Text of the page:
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Lyme disease left Australian woman, 29, in agony after holiday to the US 

A young woman who was bitten by a tick on a holiday has travelled to Germany during the coronavirus pandemic to receive treatment for a rare illness.

Madi Rapa, from Ocean Grove in Victoria, has been battling Lyme disease, a tick-borne infection, since she travelled to the US in 2014. 

The 29-year-old, who was fit and active before the trip, was officially diagnosed with the disease two years later - despite suffering extreme symptoms from the illness.  

Ms Rapa has endured seizures, tremors, numbness, vomiting, insomnia, excruciating pain, fatigue and heart and lung issues due to her debilitating condition.

With limited options in Australia, Ms Rapa has now travelled overseas for treatment which should hopefully help her overcome the symptoms. 

Madi Rapa (pictured), from Ocean Grove in Victoria, has been battling Lyme disease, a tick-borne infection, since she travelled to the US in 2014

The 29-year-old, who was fit and active before the trip, was officially diagnosed with the disease two years later - despite suffering extreme symptoms from the illness

'It's hard enough being stranded overseas, but when you're sick and alone it adds another layer to it,' she told Geelong Advertiser. 

'I've been fighting so hard for my life because I want to live it.' 

Ms Rapa's best friend Alexandra has created a GoFundMe page to help ease the financial burden of the journey.

'The most beautiful, kindest friend you could ask for has been suffering with Lyme disease for almost six years now,' the page reads. 

'Living with the disease for two years before being diagnosed properly, she had seen 50 doctors and specialists without getting an answer.

'Now her doctor is hoping one last treatment in Malaysia will help kick her Lymes in the butt so she can go back to a normal life that a 29-year-old should be living!'

But COVID-19 travel complications has meant Ms Rapa's initial treatment plan in Malaysia was changed at the last minute - and she will need to fork out more cash.

In an update to the fundraising page in August, Ms Rapa said she was headed for Germany, which would be more expensive.

Ms Rapa said: 'I've been fighting so hard for my life because I want to live it'

'Unfortunately I can't get into Malaysia due to COVID-19 so I have had to pivot and go to Germany instead,' she wrote. 

'It's a lot more expensive and I wouldn't have been able to do that without you, so thank you all for helping me to keep fighting.'

'I feel very blessed to have so many special people in my life. Thank you from the bottom of my heart.'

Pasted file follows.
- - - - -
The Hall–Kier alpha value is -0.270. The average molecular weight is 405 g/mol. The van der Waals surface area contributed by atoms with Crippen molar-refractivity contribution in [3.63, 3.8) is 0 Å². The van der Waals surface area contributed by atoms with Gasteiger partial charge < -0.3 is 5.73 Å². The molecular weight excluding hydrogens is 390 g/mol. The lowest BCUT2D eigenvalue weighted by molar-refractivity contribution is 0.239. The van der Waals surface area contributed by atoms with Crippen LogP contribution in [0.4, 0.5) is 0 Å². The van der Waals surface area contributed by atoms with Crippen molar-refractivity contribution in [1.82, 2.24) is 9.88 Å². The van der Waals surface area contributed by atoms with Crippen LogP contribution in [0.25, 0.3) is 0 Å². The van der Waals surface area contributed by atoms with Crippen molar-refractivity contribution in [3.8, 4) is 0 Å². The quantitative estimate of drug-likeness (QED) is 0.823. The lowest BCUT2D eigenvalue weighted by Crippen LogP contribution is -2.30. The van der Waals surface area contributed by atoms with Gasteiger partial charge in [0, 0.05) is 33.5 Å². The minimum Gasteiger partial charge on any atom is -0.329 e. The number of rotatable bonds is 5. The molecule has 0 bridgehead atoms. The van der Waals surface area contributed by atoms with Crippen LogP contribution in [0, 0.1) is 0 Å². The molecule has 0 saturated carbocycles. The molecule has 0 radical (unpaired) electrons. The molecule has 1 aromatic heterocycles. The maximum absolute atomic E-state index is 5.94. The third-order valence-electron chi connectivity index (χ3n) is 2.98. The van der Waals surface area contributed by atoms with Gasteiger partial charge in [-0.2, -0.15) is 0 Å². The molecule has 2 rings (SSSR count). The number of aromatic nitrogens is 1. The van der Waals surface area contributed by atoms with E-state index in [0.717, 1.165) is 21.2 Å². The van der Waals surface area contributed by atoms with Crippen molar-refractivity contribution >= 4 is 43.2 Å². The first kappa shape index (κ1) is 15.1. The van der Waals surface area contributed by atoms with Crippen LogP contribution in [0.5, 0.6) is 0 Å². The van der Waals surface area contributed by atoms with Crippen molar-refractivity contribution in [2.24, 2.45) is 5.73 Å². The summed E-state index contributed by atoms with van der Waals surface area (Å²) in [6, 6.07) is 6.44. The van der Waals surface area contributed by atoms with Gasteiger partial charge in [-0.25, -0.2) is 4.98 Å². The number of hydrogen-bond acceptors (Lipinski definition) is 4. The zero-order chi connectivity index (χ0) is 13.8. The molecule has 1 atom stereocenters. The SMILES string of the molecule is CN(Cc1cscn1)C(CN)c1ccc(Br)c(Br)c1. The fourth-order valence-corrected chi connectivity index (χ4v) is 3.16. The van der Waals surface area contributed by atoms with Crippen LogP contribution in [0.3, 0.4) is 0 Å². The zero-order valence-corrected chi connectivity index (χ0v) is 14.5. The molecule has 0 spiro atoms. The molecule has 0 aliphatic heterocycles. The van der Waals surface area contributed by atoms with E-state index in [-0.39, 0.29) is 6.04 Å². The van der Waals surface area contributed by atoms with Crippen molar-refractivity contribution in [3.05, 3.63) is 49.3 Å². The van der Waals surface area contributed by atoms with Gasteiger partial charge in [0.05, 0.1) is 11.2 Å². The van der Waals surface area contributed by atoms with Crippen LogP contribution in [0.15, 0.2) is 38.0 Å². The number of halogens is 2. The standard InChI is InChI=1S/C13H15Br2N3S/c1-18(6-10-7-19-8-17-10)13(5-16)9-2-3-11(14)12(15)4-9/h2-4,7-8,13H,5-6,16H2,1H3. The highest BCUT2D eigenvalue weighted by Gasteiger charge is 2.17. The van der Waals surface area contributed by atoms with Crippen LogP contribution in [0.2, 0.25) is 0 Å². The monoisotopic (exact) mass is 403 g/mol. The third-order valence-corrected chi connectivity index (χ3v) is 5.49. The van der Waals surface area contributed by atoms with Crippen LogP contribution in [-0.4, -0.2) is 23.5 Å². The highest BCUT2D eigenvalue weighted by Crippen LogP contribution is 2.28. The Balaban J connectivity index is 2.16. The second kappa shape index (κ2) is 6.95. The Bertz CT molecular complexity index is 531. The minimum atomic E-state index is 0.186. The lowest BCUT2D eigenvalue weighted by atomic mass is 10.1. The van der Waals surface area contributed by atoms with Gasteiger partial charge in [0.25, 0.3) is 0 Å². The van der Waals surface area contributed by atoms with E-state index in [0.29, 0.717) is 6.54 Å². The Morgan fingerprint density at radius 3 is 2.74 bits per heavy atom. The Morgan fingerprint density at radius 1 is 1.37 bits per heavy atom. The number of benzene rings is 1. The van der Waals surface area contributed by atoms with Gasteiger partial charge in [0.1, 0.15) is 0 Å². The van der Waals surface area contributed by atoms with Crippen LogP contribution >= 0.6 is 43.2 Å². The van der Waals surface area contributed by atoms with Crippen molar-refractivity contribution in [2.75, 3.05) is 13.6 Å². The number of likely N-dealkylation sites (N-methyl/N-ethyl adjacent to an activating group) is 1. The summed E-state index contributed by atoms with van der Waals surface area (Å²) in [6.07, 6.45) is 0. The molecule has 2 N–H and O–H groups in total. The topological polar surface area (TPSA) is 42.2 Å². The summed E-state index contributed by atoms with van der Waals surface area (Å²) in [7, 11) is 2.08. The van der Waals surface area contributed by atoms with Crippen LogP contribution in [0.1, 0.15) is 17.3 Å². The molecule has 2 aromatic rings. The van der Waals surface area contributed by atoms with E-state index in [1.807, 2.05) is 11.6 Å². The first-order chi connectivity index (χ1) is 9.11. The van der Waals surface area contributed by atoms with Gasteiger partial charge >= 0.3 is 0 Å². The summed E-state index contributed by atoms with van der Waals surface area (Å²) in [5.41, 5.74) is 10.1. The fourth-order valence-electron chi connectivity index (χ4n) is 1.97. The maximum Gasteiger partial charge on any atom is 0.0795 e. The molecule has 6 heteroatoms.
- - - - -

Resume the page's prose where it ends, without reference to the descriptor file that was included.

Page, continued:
The page has raised more than $15,000. It's estimated Ms Rapa and her family will need to pay $50,000 for the treatment and travel costs.

Ms Rapa told the Geelong Advertiser her health declined shortly after returning from a trip to the US in 2014.

Doctors initially thought Ms Rapa had glandular fever. Despite consulting 50 doctors and specialists, no one could get to the bottom of her health struggles.

Ms Rapa spoke to someone who had Lyme disease and they recommended she have her blood samples sent overseas. It was then she discovered she had the crippling condition.  

Ms Rapa has endured seizures, tremors, numbness, vomiting, insomnia, excruciating pain, fatigue and heart and lung issues due to her debilitating condition

With the support of her family, Ms Rapa travelled to Malaysia to seek medically-induced hypothermia treatment. 

The 29-year-old recalls handling the symptoms better after that trip but her condition worsened again last year. 

Ms Rapa and her doctor tried to figure out what caused her to deteriorate again.   

'We came to the conclusion that after going undiagnosed for so long and because of how rapidly I was declining I needed to go overseas urgently for more specialised treatment,' she said.  

The NSW government states the condition is contracted in temperate forests in Europe and America, and that although some bites from east coast ticks can give similar symptoms to Lyme Disease, they blame 'poor characterisation' for the relation.

'While there is no evidence that Lyme disease is caused by Australian ticks, there may be other infections carried by Australian ticks which may cause an infection which is similar to Lyme disease. These infections remain poorly characterised,' the government fact sheet reads.

'Lyme disease is not a notifiable condition in NSW.'

WHAT IS LYME DISEASE?

Lyme disease is caused by a bacteria that is transmitted to humans through the bite of infected black-legged ticks.

The most common symptoms of the disease are fever, headache, fatigue and a skin rash called erythema migrans.

The disease can typically be treated by several weeks of oral antibiotics.

But if left untreated, the infection can spread to the joints, heart and nervous symptoms and be deadly.  

WHAT HAPPENS WHEN YOU ARE INFECTED?

During the first three to 30 days of infection, these symptoms may occur:

The rash occurs in approximately 80 per cent of infected people.

It can expand to up to 12 inches (30 cm), eventually clearing and giving off the appearance of a target or a 'bull's-eye'.

Later symptoms of Lyme disease include:

Source: CDC

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